Advertisment ACS-IndiaSymposium
 
Journal of Pharmaceutical Negative Results
  Print this page Email this page Small font sizeDefault font sizeIncrease font size 
Search Article 
  
Advanced search 
 Home | About us | Editorial board | Search | Ahead of print | Current issue | Archives | Submit article | Instructions | Subscribe | Contacts  
 
ORIGINAL ARTICLE
Year : 2013  |  Volume : 4  |  Issue : 1  |  Page : 5-12

Treatment with N-acetylcysteine does not alter blood glucose levels and the oxidative stress status in diabetic rats


1 Department of Clinical and Toxicological Analysis, University of São Paulo, São Paulo, SP; Department of Chemistry, Federal University of Santa Maria, Santa Maria, RS, Brazil
2 Department of Chemistry, Federal University of Santa Maria, Santa Maria, RS, Brazil

Correspondence Address:
André Valle de Bairros
Department of Clinical and Toxicological Analysis, Laboratory of Toxicological Analysis (LAT), B 13B - FCF/USP, Avenida Professor Lineu Prestes, 580, 05508-000 - São Paulo, SP
Brazil
Login to access the Email id

Source of Support: National Counsel of Technological and Scientific Development (CNPq), Fund to support research in the state of Rio Grande do Sul (FAPERGS)., Conflict of Interest: None


DOI: 10.4103/0976-9234.116755

Rights and Permissions

Objectives: To verify the contribution of N-acetylcysteine (NAC) as an antioxidant drug in the therapy of diabetes, helping to reduce the deleterious effects resulting from oxidative stress associated with the hyperglycemic state. Materials and Methods: The animals were divided into normal (saline, 25 mg/kg NAC, and 75 mg/kg NAC) and diabetic rats (saline, 25 mg/kg NAC, and 75 mg/kg NAC) with five rats per group, and were treated or four weeks. Diabetes induction was performed by intraperitoneal injection of alloxan after fasting for 12 hours. Subsequently, glucose solution was used to promote wear of the pancreatic beta cells. Blood parameters such as glucose, glycated hemoglobin, hepatic and renal biomarkers, and butyrylcholinesterase activity were determined by commercial kits. Catalase, glutathione peroxidase, and superoxide dismutase activities were measured using spectrophotometric techniques, while glutathione and malondialdehyde levels were determined by chromatographic techniques. Results: NAC had no significant differences on glycemic, hepatic, renal, and oxidative stress biomarkers. Superoxide dismutase activity was significantly higher ( P < 0.05) in diabetic rats treated with NAC compared to the diabetic saline group, while butyrylcholinesterase activity was significantly lower ( P < 0.05) in the same groups. There was a negative correlation between superoxide dismutase and butyrylcholinesterase activities. Conclusion: NAC supplementation did not re-establish the antioxidant system and consequently the deleterious effects of diabetes did not decrease. Diabetic groups that received NAC demonstrated that superoxide dismutase activity was indirectly linked to the levels of butyrylcholinesterase. More studies are necessary to investigate the action of NAC on superoxide dismutase and butyrylcholinesterase activities in the diabetic state.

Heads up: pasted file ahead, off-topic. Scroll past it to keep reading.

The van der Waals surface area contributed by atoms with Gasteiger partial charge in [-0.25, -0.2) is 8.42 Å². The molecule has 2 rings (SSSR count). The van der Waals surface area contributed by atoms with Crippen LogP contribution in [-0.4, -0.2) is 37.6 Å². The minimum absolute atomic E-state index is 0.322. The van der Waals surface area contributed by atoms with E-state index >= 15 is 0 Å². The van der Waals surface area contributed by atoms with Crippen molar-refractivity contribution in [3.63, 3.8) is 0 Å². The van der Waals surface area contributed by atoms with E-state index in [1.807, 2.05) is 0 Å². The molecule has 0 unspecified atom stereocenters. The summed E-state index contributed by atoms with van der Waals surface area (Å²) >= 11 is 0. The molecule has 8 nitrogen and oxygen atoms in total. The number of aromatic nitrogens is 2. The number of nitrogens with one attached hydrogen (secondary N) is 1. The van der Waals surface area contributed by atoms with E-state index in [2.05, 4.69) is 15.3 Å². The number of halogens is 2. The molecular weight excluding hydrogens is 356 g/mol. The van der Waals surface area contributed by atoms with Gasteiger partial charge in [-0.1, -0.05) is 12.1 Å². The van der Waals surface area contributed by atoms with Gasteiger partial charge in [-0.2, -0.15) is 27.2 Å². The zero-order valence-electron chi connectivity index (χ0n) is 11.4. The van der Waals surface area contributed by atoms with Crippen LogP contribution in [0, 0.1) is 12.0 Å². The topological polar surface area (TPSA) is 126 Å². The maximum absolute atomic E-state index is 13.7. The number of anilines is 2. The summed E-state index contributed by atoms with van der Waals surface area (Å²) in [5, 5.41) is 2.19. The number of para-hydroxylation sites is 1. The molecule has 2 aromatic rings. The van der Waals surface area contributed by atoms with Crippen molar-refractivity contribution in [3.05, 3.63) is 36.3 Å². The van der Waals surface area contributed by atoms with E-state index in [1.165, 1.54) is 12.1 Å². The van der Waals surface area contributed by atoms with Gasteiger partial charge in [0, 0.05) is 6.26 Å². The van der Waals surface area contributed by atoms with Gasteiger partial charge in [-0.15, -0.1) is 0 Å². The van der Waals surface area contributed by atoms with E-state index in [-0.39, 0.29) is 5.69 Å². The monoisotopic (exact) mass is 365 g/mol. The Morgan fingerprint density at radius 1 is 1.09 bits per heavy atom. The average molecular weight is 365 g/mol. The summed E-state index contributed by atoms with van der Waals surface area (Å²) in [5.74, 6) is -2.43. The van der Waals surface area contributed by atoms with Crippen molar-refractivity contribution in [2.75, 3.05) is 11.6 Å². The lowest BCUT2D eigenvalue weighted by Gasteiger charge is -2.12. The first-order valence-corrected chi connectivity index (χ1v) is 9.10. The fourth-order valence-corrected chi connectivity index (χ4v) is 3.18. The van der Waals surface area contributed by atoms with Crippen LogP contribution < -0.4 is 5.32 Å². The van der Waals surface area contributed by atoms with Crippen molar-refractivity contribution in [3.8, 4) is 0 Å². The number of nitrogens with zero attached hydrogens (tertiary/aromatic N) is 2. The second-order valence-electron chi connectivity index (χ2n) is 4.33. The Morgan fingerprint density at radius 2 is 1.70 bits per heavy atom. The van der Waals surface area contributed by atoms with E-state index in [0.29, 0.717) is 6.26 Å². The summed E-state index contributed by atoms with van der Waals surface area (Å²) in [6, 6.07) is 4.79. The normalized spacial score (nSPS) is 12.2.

[FULL TEXT] [PDF]*
Print this article     Email this article
 Next article
 Previous article
 Table of Contents

 Similar in PUBMED
   Search Pubmed for
   Search in Google Scholar for
 Related articles
 Citation Manager
 Access Statistics
 Reader Comments
 Email Alert *
 Add to My List *
 * Requires registration (Free)
 

 Article Access Statistics
    Viewed6221    
    Printed275    
    Emailed1    
    PDF Downloaded1913    
    Comments [Add]    
    Cited by others 2    

Recommend this journal